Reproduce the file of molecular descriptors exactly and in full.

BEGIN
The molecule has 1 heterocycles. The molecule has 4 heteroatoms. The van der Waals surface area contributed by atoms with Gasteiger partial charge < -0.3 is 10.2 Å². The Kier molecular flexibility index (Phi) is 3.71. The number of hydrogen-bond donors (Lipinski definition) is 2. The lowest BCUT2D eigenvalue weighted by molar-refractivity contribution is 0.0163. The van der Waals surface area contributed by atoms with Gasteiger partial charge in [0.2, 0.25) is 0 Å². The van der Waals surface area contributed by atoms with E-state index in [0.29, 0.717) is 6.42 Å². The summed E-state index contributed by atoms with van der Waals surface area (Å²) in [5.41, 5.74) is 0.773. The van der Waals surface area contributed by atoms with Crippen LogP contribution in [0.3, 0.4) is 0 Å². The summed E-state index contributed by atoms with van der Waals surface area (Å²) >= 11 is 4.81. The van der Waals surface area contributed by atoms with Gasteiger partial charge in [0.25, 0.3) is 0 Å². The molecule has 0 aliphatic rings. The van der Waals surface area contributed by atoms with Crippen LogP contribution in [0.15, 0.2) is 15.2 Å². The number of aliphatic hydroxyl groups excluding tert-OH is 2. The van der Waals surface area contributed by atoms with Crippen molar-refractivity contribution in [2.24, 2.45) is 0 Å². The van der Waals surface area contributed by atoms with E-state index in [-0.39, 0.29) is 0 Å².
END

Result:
The molecule has 1 heterocycles. The molecule has 4 heteroatoms. The van der Waals surface area contributed by atoms with Gasteiger partial charge < -0.3 is 10.2 Å². The Kier molecular flexibility index (Phi) is 3.71. The number of hydrogen-bond donors (Lipinski definition) is 2. The lowest BCUT2D eigenvalue weighted by molar-refractivity contribution is 0.0163. The van der Waals surface area contributed by atoms with Gasteiger partial charge in [0.2, 0.25) is 0 Å². The van der Waals surface area contributed by atoms with E-state index in [0.29, 0.717) is 6.42 Å². The summed E-state index contributed by atoms with van der Waals surface area (Å²) in [5.41, 5.74) is 0.773. The van der Waals surface area contributed by atoms with Crippen LogP contribution in [0.3, 0.4) is 0 Å². The summed E-state index contributed by atoms with van der Waals surface area (Å²) >= 11 is 4.81. The van der Waals surface area contributed by atoms with Gasteiger partial charge in [0.25, 0.3) is 0 Å². The molecule has 0 aliphatic rings. The van der Waals surface area contributed by atoms with Crippen LogP contribution in [0.15, 0.2) is 15.2 Å². The number of aliphatic hydroxyl groups excluding tert-OH is 2. The van der Waals surface area contributed by atoms with Crippen molar-refractivity contribution in [2.24, 2.45) is 0 Å². The van der Waals surface area contributed by atoms with E-state index in [-0.39, 0.29) is 0 Å².